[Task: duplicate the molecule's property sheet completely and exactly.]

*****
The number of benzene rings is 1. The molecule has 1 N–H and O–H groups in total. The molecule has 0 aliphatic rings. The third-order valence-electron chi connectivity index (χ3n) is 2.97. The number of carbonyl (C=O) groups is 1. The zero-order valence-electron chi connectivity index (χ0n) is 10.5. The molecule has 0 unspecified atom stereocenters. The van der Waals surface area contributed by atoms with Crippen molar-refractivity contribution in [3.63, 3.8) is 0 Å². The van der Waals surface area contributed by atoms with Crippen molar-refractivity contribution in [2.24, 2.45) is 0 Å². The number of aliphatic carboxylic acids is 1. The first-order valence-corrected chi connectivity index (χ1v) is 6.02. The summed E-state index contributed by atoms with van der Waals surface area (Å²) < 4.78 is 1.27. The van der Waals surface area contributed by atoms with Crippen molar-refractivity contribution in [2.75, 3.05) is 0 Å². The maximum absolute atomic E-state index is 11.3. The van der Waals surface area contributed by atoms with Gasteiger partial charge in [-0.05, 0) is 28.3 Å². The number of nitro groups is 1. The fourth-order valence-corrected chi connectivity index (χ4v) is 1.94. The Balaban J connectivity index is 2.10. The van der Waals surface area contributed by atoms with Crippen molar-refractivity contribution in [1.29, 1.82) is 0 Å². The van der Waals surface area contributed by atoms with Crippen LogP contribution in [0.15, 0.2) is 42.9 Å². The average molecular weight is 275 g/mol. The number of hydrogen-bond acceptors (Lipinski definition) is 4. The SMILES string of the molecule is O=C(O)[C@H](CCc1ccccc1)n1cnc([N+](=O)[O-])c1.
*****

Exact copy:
The number of benzene rings is 1. The molecule has 1 N–H and O–H groups in total. The molecule has 0 aliphatic rings. The third-order valence-electron chi connectivity index (χ3n) is 2.97. The number of carbonyl (C=O) groups is 1. The zero-order valence-electron chi connectivity index (χ0n) is 10.5. The molecule has 0 unspecified atom stereocenters. The van der Waals surface area contributed by atoms with Crippen molar-refractivity contribution in [3.63, 3.8) is 0 Å². The van der Waals surface area contributed by atoms with Crippen molar-refractivity contribution in [2.24, 2.45) is 0 Å². The number of aliphatic carboxylic acids is 1. The first-order valence-corrected chi connectivity index (χ1v) is 6.02. The summed E-state index contributed by atoms with van der Waals surface area (Å²) < 4.78 is 1.27. The van der Waals surface area contributed by atoms with Crippen molar-refractivity contribution in [2.75, 3.05) is 0 Å². The maximum absolute atomic E-state index is 11.3. The van der Waals surface area contributed by atoms with Gasteiger partial charge in [-0.05, 0) is 28.3 Å². The number of nitro groups is 1. The fourth-order valence-corrected chi connectivity index (χ4v) is 1.94. The Balaban J connectivity index is 2.10. The van der Waals surface area contributed by atoms with Crippen molar-refractivity contribution in [1.29, 1.82) is 0 Å². The van der Waals surface area contributed by atoms with Crippen LogP contribution in [0.15, 0.2) is 42.9 Å². The average molecular weight is 275 g/mol. The number of hydrogen-bond acceptors (Lipinski definition) is 4. The SMILES string of the molecule is O=C(O)[C@H](CCc1ccccc1)n1cnc([N+](=O)[O-])c1.